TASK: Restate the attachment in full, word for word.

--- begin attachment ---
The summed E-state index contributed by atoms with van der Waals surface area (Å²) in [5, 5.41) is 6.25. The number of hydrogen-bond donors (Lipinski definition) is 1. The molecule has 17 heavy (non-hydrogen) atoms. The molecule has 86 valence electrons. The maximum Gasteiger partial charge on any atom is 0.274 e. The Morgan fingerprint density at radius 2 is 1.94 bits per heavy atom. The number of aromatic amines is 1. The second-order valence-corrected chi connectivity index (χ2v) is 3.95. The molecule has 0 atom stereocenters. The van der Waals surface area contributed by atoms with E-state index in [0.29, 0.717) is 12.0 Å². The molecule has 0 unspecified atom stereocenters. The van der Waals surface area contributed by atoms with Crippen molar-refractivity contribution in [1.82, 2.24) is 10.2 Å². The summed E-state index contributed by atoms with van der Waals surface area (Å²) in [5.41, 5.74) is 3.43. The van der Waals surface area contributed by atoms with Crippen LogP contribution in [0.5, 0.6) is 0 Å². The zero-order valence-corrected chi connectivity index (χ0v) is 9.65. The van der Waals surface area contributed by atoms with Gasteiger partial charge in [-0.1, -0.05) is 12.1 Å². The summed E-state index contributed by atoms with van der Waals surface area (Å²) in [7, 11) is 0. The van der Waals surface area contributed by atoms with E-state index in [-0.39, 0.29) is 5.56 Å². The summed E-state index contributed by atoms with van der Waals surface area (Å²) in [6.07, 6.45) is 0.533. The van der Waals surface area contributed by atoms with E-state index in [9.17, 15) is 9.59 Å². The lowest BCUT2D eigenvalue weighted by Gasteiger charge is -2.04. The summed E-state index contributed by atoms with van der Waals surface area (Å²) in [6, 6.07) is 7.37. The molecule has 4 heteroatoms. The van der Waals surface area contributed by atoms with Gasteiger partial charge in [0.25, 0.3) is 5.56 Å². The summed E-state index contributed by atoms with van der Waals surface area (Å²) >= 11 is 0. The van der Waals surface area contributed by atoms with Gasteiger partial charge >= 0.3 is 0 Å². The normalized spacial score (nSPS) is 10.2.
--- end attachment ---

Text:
The summed E-state index contributed by atoms with van der Waals surface area (Å²) in [5, 5.41) is 6.25. The number of hydrogen-bond donors (Lipinski definition) is 1. The molecule has 17 heavy (non-hydrogen) atoms. The molecule has 86 valence electrons. The maximum Gasteiger partial charge on any atom is 0.274 e. The Morgan fingerprint density at radius 2 is 1.94 bits per heavy atom. The number of aromatic amines is 1. The second-order valence-corrected chi connectivity index (χ2v) is 3.95. The molecule has 0 atom stereocenters. The van der Waals surface area contributed by atoms with E-state index in [0.29, 0.717) is 12.0 Å². The molecule has 0 unspecified atom stereocenters. The van der Waals surface area contributed by atoms with Crippen molar-refractivity contribution in [1.82, 2.24) is 10.2 Å². The summed E-state index contributed by atoms with van der Waals surface area (Å²) in [5.41, 5.74) is 3.43. The van der Waals surface area contributed by atoms with Crippen LogP contribution in [0.5, 0.6) is 0 Å². The zero-order valence-corrected chi connectivity index (χ0v) is 9.65. The van der Waals surface area contributed by atoms with Gasteiger partial charge in [-0.1, -0.05) is 12.1 Å². The summed E-state index contributed by atoms with van der Waals surface area (Å²) in [7, 11) is 0. The van der Waals surface area contributed by atoms with E-state index in [-0.39, 0.29) is 5.56 Å². The summed E-state index contributed by atoms with van der Waals surface area (Å²) in [6.07, 6.45) is 0.533. The van der Waals surface area contributed by atoms with E-state index in [9.17, 15) is 9.59 Å². The lowest BCUT2D eigenvalue weighted by Gasteiger charge is -2.04. The summed E-state index contributed by atoms with van der Waals surface area (Å²) in [6, 6.07) is 7.37. The molecule has 4 heteroatoms. The van der Waals surface area contributed by atoms with Gasteiger partial charge in [0.25, 0.3) is 5.56 Å². The summed E-state index contributed by atoms with van der Waals surface area (Å²) >= 11 is 0. The van der Waals surface area contributed by atoms with Gasteiger partial charge >= 0.3 is 0 Å². The normalized spacial score (nSPS) is 10.2.